As the "existence of Article III standing is not subject to waiver," "[f]ederal courts are required sua sponte to examine jurisdictional issues such as standing . . . and if the court determines at any time that it lacks subject-matter jurisdiction, the court must dismiss the action." Chapman v. Pier 1 Imports (U.S.) Inc., 631 F.3d 939, 954 (9th Cir. 2011) (en banc); see also FW/PBS, Inc., 493 U.S. at 231 ("The federal courts are under an independent obligation to examine their own jurisdiction, and standing is perhaps the most important of [the jurisdictional] doctrines."); Fed. R. Civ. P. 12(h)(3). "[S]ince standing is an aspect of subject matter jurisdiction, the district court [is] free . . . to find that [a plaintiff] lacked standing for reasons other than those put forward by the [defendant]." Fleck & Assoc., Inc. v. City of Phoenix, 471 F.3d 1100, 1107 (9th Cir. 2006) (citations omitted).

Here, Plaintiff brings this action "on its on [sic] behalf, and on behalf of its represented members, Lakeisha Brazile, and Judy Leonard." (SAC at 1; see also SAC ¶ 7 ("Lakeisha Brazile and Judy Leonard are former or current Riverside County Temporary Assignment Program employees, on whose behalf [SEIU] proceeds . . . .").) Accordingly, to determine whether standing exists, the Court must determine whether Plaintiff can bring the suit on its own, or on behalf of Ms. Brazile or Ms. Leonard.

1. SEIU's Standing to Bring Claims on its Own Behalf

"It is well established that an organization 'may have standing in its own right to seek judicial relief from injury to itself and to vindicate whatever rights and immunities the association itself may enjoy.'" Am. Fed'n of Gov. Emps. Local 1 v. Stone, 502 F.3d 1027, 1032 (9th Cir. 2007) (quoting Warth, 422 U.S. at 511). In order to assert standing, the plaintiff-organization must make the same showings as an individual plaintiff; specifically, that (1) it has suffered an "injury in fact" that is (a) concrete and particularized and (b) actual or imminent, not conjectural or hypothetical; (2) the injury is fairly traceable to the challenged action of the defendant; and (3) it is likely, as opposed to merely speculative, that the injury will be redressed by a favorable decision.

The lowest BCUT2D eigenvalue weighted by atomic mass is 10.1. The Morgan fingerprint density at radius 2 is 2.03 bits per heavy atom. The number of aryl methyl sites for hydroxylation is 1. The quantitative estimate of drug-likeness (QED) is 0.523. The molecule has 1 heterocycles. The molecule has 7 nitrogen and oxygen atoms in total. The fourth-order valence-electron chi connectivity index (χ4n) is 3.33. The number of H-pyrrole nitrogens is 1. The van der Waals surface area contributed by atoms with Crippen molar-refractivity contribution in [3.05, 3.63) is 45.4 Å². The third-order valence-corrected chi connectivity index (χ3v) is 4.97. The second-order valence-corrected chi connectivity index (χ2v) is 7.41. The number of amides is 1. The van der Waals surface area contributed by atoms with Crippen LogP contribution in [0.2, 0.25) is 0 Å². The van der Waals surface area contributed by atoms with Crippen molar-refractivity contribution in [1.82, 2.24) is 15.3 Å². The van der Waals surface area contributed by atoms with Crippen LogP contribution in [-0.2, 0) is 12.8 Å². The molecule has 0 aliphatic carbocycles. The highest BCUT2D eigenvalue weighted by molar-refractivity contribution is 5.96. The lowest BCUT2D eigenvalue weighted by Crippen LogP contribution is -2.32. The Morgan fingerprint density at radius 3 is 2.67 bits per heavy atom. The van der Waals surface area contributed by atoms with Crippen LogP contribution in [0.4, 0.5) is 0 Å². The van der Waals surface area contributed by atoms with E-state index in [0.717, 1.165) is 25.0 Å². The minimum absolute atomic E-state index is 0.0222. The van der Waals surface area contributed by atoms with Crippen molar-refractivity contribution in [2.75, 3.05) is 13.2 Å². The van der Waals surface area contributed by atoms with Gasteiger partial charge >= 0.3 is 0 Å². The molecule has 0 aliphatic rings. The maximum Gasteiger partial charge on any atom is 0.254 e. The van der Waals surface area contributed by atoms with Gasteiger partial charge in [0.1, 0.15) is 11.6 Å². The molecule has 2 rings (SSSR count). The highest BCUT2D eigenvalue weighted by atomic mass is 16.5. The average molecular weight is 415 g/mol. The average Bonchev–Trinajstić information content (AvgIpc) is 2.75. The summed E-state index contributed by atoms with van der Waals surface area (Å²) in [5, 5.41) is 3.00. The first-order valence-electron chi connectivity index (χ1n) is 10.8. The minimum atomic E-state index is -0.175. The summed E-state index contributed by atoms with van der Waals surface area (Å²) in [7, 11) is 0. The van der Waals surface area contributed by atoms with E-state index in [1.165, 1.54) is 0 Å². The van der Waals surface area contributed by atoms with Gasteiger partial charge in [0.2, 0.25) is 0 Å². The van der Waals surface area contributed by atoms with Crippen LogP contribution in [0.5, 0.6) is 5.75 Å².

Id. (quoting Friends of the Earth, Inc. v. Laidlaw Envtl. Servs. (TOC), Inc., 528 U.S. 167, 180-81 (2000)); see also La Asociacion de Trabajadores de Lake Forest v. City of Lake Forest, 624 F.3d 1083, 1088 (9th Cir. 2010) (noting that "[w]hile the Lujan decision established the 'irreducible constitutional minimum' test for standing in the context of an individual plaintiff, the same analysis is used to determine whether an organizational plaintiff has standing in a particular case." (citing Havens Realty Corp v. Coleman, 455 U.S. 363, 378 (1982))).

In addition to demonstrating a traditional "injury in fact," "[a]n organization suing on its own behalf can establish an injury when it suffered 'both a diversion of its resources and a frustration of its mission.'" See La Asociacion, 624 F.3d at 1088; Havens, 455 U.S. at 378. Here, Plaintiff has not offered any arguments or evidence that Defendant's actions forced Plaintiff to divert its resources, frustrated Plaintiff's mission, or caused Plaintiff any other injury in fact. See Lujan, 504 U.S. at 561 (noting that at the summary judgment stage a plaintiff "must 'set forth' by affidavit or other evidence, 'specific facts,' which for purposes of the summary judgment motion will be taken to be true."); La Asociacion, 624 F.3d at 1088-89 (same) (citing Fernandez, 840 F.2d at 625-26). Accordingly, Plaintiff has not suffered an injury in fact, and has no standing to bring a claim on its own behalf. See La Asociacion, 624 F.3d at 1088-89 (dismissing a plaintiff organization's claim brought on organization's own behalf where organization failed to allege injury in fact). The Court therefore DENIES Plaintiff's Motion and GRANTS Defendant's Motion as to Plaintiff's claims brought on its own behalf.

2. SEIU's Associational Standing